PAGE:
8-Bit Wampum – Wally Dion
September 14, 2018 @ 8:00 am - February 18, 2019 @ 5:00 pm
Born in Saskatoon and currently based in upstate New York, Wally Dion is a member of the Yellow Quill First Nation (Saulteaux) whose multidisciplinary art often employs repurposed circuit boards as a means of exploring cultural identity, environmental issues, and technological impulses.
Dion’s latest work monumentalizes the traditional wampum belt— stringed shell beads used for commercial, ornamental, ceremonial, and diplomatic purposes — to suit the massive scale of The Bentway site. Its installation on the shared lands of The Bentway and Fort York calls to mind such significant Indigenous-settler agreements as the Toronto Purchase, the surrender of lands in the Toronto area by the Mississaugas of the New Credit to the British Crown. An agreement that remained in dispute for over 200 years until its settlement in 2010, the Toronto Purchase reflects the all too real potential for friction as lands, and their populations, grow and change.
Comprised of a patchwork of circuit boards, 8-Bit Wampum’s materiality also references the city’s prospective future as a tech hub, and the similarly inevitable shifts in land value, ownership, and environmental stewardship as times change and new “digital settlements” emerge. The belt’s patterning evokes an ascending pathway as it meanders, splitting into two divergent paths before rejoining in an optimistic symbol suggesting future compromise.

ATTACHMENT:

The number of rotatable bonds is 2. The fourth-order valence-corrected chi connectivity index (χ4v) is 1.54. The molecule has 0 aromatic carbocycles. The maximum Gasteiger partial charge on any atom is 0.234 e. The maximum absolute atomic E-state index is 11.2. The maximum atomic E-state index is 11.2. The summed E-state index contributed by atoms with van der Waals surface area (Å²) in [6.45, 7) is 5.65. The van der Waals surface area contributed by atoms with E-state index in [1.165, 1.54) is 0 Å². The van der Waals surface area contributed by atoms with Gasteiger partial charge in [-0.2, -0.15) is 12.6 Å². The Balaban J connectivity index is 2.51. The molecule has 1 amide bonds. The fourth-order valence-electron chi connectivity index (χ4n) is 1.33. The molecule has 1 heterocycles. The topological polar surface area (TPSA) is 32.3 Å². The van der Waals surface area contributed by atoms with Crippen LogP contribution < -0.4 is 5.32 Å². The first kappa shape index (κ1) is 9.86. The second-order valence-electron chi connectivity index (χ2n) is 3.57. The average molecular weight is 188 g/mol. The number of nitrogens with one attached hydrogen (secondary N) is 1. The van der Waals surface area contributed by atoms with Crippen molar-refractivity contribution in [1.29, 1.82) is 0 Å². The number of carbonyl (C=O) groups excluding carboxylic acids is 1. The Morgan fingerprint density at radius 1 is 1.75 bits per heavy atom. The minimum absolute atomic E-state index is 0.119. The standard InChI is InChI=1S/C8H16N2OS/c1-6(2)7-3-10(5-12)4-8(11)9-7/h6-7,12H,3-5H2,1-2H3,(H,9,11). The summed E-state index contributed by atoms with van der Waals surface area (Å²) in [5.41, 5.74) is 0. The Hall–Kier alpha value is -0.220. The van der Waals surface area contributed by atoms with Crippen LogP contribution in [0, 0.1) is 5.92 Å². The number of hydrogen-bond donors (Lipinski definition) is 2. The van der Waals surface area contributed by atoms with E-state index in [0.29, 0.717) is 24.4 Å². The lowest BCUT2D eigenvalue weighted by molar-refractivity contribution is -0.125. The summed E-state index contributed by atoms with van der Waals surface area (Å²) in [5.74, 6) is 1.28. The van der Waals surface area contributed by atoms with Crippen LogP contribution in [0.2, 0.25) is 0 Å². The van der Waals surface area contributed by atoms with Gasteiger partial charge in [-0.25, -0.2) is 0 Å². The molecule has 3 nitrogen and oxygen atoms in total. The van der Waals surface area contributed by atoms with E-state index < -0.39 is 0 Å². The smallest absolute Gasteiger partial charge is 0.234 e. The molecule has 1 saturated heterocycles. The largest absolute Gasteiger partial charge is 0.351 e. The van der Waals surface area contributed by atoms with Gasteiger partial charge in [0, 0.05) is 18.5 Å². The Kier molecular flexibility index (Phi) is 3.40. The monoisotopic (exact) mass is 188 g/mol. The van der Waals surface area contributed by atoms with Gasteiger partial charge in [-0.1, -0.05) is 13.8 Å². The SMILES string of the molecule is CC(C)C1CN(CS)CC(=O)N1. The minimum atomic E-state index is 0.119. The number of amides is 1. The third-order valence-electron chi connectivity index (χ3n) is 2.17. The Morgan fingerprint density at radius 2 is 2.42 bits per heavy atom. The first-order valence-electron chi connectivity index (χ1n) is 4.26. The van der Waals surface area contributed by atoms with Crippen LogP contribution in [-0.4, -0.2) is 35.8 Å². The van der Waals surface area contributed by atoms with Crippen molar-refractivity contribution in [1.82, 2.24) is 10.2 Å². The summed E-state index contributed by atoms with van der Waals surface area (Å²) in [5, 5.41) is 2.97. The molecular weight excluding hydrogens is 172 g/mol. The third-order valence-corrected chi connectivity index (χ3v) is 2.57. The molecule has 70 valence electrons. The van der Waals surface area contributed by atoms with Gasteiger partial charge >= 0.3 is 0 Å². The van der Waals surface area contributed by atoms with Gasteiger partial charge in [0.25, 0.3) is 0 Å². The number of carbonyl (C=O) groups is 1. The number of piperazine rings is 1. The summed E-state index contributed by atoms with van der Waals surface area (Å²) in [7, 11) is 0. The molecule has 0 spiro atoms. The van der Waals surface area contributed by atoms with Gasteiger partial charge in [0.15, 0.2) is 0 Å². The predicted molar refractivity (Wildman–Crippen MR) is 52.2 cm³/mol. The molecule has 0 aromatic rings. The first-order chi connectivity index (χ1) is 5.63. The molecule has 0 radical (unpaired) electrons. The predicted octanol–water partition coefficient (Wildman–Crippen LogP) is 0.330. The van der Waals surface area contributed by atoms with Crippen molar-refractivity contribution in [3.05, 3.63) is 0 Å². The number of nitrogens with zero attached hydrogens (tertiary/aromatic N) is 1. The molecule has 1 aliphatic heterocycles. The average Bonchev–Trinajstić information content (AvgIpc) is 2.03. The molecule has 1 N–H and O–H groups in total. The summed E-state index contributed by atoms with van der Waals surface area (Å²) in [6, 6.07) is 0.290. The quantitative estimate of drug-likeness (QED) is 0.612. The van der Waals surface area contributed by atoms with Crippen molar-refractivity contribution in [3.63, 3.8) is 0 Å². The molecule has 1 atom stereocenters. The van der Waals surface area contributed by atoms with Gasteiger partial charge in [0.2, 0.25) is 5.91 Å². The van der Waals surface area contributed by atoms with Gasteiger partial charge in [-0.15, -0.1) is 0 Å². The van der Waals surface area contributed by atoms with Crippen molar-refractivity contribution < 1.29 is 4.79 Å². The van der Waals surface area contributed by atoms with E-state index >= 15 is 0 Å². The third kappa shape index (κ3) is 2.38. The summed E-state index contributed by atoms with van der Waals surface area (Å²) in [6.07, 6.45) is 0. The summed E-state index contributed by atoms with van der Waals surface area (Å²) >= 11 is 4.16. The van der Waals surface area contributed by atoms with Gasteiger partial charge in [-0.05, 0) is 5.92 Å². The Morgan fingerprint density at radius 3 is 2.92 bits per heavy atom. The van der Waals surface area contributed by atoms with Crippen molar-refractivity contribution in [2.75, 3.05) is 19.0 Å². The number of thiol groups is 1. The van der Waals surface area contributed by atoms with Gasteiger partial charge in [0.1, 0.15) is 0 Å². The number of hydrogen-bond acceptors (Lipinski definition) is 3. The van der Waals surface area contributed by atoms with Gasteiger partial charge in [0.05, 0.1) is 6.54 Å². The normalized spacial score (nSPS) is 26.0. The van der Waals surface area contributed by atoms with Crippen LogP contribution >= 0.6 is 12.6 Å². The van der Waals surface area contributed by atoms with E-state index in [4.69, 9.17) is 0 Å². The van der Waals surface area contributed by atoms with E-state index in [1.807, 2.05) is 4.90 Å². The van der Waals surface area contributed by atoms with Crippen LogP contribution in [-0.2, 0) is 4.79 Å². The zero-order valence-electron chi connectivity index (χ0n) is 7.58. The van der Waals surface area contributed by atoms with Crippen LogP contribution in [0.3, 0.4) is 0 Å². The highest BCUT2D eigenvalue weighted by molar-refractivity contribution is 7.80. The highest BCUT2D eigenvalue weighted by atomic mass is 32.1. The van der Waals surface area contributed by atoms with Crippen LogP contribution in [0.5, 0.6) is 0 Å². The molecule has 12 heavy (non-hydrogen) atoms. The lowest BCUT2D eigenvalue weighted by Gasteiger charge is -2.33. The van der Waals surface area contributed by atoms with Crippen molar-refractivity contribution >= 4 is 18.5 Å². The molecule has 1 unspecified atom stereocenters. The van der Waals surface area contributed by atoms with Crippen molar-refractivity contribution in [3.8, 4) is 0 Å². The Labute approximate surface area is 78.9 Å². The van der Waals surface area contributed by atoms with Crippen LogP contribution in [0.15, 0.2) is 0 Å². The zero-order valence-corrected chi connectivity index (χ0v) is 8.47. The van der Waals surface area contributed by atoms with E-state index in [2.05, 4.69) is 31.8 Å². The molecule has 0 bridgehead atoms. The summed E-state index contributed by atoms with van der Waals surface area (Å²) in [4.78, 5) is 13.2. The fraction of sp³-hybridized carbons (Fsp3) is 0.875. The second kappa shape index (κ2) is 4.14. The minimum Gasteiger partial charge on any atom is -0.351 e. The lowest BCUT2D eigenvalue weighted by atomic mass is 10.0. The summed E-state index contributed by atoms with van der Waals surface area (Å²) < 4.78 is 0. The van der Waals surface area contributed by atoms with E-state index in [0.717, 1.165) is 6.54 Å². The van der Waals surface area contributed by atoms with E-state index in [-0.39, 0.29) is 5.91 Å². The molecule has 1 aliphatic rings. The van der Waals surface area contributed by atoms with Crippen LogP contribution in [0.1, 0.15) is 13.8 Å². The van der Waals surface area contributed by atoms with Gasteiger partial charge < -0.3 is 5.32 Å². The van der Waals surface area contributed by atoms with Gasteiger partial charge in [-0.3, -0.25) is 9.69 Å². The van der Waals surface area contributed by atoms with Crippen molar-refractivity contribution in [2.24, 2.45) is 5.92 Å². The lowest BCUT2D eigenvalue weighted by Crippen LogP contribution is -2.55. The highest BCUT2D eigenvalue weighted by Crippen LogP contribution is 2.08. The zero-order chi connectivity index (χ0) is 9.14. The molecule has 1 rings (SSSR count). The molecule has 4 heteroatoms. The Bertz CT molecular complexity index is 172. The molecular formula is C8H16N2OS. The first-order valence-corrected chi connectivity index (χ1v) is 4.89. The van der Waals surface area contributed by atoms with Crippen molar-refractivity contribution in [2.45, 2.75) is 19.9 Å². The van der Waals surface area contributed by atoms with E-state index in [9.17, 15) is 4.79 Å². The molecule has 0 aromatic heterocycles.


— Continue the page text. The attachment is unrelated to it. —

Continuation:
Hosted by Fort York National Historic Site.
Part of The Bentway’s Fall Art Exhibition If, But, What If?
Wally Dion, b.1976 Saskatoon Saskatchewan, is a visual artist living and working in Binghamton, New York. He is a member of Yellow Quill First Nation (Salteaux). Dion holds a BFA from the University of Saskatchewan and an MFA from Rhode Island School of Design. Throughout much of his career, Dion’s work has contributed to a broad conversation in the art world about identity and power, and can be interpreted as part of a much larger Pan-American struggle by Indigenous peoples to be recognized: culturally, economically, and politically, by settler societies. Utilizing large scale portraiture, found object sculpture, site specific installation, and kinetic sculpture, Dion has expanded upon this practice to include themes of personal history and spirituality.